The best part of our schedule is after nap time. You see, Brad and I are working parents, and the main driver for this lifestyle is that we don’t get off until 6pm. Instead of wrapping up their day, our kids are just starting the second half of theirs when we get home. If I time it right, I can even get a few minutes of silence on the couch before I wake them up from their nap. The whole reason why we embraced this schedule was so that we could have 3-4 hours every night with the kids without feeling rushed after work to get through dinner and the bedtime routine. We love our evenings and nights with our girls!
This schedule works really well for our family not only because of my husband’s and my working schedules, but because we’re all-around night owls regardless. Peak productivity for our family is 8pm – 11pm. Brad and I don’t flinch at staying up until midnight. None of us like waking up early (regardless of when we go to bed), including Grandma, who watches the girls when I go into the office. Everything just flows better for us with this schedule. It’s a schedule we naturally fell into when the girls were born, and we’ve seen no need to modify it since.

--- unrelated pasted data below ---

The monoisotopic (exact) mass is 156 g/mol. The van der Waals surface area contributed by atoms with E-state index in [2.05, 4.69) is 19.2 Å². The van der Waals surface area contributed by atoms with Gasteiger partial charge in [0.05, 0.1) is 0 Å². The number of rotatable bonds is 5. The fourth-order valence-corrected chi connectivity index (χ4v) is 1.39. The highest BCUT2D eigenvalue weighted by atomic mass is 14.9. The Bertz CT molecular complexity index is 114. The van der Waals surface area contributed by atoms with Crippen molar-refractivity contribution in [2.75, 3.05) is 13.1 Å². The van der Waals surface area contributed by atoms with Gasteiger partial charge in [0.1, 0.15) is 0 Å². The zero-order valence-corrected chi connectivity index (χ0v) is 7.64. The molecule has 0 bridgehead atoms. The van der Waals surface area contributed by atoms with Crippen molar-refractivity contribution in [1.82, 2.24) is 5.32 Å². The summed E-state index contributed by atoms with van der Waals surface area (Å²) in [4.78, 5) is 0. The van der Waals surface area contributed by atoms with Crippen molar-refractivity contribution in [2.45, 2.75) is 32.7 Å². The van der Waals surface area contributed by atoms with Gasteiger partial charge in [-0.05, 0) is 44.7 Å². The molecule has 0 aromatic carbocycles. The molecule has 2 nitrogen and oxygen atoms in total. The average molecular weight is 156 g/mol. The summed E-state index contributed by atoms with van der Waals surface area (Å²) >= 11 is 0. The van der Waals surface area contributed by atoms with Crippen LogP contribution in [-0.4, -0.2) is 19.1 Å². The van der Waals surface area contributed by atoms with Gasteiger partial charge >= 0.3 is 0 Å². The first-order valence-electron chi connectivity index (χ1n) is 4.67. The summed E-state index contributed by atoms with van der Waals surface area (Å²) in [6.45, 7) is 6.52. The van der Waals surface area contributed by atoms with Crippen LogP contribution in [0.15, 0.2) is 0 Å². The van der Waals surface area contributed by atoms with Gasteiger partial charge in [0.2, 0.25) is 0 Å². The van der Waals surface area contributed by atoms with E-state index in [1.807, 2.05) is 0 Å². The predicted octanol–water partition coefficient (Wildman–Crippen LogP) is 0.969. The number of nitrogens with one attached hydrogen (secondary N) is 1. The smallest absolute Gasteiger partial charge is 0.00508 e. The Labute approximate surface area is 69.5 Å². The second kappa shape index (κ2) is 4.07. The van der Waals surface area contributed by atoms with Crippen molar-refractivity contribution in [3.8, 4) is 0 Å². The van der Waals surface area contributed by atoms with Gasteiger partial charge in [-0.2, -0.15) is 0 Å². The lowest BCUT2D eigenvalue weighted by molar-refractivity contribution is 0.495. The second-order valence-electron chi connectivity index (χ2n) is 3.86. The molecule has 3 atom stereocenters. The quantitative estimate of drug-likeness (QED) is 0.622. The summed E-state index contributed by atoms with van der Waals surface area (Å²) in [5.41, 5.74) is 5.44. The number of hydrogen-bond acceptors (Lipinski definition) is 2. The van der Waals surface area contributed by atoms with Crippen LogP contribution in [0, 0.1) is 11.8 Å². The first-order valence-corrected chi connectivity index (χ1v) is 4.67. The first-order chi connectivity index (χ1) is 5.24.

Sure we’ve felt pressure to match what society says is a “typical” family schedule should look like, but we’ve learned to embrace the unconventional because it’s what works best for us.